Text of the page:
Prior to the November 5, 2017 TCS New York City Marathon I gave some real thought to the why of the marathon. Why do I do this? Why do I intentionally put myself through this pain and suffering and call it my hobby? Lauren Fleshman says that as runners we are privileged to be able to choose our form of suffering. Not everyone can be so fortunate. For me, being able to go to that place of suffering and to push through to the other side helps me realize that I am stronger than I think I am. There is beauty in the suffering, particularly when it occurs collectively. The struggle offers  the ability to practice coping skills that are needed in real life, and allows me to learn more about myself and about humanity.

New York was marathon number six for me. Marathon number five (California International Marathon in December 2016) did not go as planned. I had trained to run a sub 4-hour marathon and my training went really well – right up until the taper when I started to develop pain in both of my femurs.  As a result I found myself in an MRI just four days before the race. I had some swelling in the bone, but was cleared to run. I rested until the marathon, had a good 22 mile run and was on pace for that sub-4 time, but ended up limping through the last 5k and hobbled over the finish at around 4:22. Aside from the extremely disappointing last 3 miles, it was a good run and I learned a great deal about pacing and positive thinking.

The sub-4 hour marathon time is like that cute, popular boy in high school that would flirt with me but never ask me out on a date. At times the possibility feels so real to me I can taste it, but it has remained just out of my reach. In training for New York, rather than focus on a time goal, my coach had me run fewer miles and less often with the goal of getting me to the start line injury free. Even with this plan, I developed some shin pain in my left leg. With some last minute modifications and physical therapy we accomplished the goal of getting me to the start line feeling healthy, yet I felt under-trained. My mind wanted that sub 4-hour time, but I understood that my body may not be trained for it. All of the stars would have to align just perfectly. And in a race like New York, with the long wait before starting, the crowded course, and the bridges and multiple turns in the second half of the course, I wasn’t sure if I should attempt my BHAG (Big Hairy Audacious Goal) on minimal marathon training.  Regardless, it was in the back of my mind.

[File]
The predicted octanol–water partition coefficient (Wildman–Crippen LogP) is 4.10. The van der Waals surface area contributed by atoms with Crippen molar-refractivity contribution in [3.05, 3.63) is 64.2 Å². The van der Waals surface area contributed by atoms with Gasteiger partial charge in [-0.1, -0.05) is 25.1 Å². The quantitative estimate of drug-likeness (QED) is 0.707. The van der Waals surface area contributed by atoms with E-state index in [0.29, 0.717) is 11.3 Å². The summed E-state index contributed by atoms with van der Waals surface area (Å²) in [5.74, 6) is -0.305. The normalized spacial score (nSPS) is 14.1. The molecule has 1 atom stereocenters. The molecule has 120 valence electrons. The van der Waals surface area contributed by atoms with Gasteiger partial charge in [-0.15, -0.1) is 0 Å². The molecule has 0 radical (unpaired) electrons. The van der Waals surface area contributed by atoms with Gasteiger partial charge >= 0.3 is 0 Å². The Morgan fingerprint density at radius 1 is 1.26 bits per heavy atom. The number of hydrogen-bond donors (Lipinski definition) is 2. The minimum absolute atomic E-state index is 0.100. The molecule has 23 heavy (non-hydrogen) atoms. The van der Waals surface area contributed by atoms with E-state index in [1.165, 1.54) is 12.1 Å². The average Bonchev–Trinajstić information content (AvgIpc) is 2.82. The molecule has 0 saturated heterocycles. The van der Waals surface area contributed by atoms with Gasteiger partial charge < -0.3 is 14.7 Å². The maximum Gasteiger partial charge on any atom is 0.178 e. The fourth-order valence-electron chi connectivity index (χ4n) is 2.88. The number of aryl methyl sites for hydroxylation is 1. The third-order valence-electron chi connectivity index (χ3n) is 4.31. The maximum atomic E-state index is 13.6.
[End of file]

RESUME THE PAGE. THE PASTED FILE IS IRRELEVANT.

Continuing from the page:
I left my hotel room at 5:20 a.m. and took an Uber to meet my friend and teammate Sarah in midtown Manhattan. We waited in a very long line that wrapped around several blocks to catch a bus out to Staten Island.

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On the 90 minute bus out to Staten Island

Once we arrived in Staten Island we went through a security check (thanks NYPD for keeping us safe!) and then waded through the masses at the start village to find our starting waves. Sarah was wave 1 green and I was wave 2 orange.

My friend Jessica was also wave 2 orange so we had the pleasure of waiting in the corrals and starting together!

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At the start!

I will never forget standing at the start line and hearing and feeling the thunderous boom of the start cannon followed by “New York, New York” and thousands of runners climbing the Verrazano bridge to begin their 26.2 mile journey through New York’s five boroughs. It brought tears to my eyes.

As we started our run, a light rain began to fall. The first mile is a gradual uphill to the crest of the bridge with the second mile being a gradual downhill to the bottom of the bridge. This is the greatest elevation change of the entire race. My first mile was around a 9:30 something and my second mile was around an 8:30 something. My coach and I had discussed anywhere between 8:45-9:15 as a suggested marathon pace and I was trying to feel out what was comfortable, while keeping the pace reigned it. I did not want to run under a 9 minute per mile pace (with the exception of the downhill mile). I ran comfortably through Brooklyn and tried to relax and follow the runners in front of me while enjoying the crowds and the neighborhoods.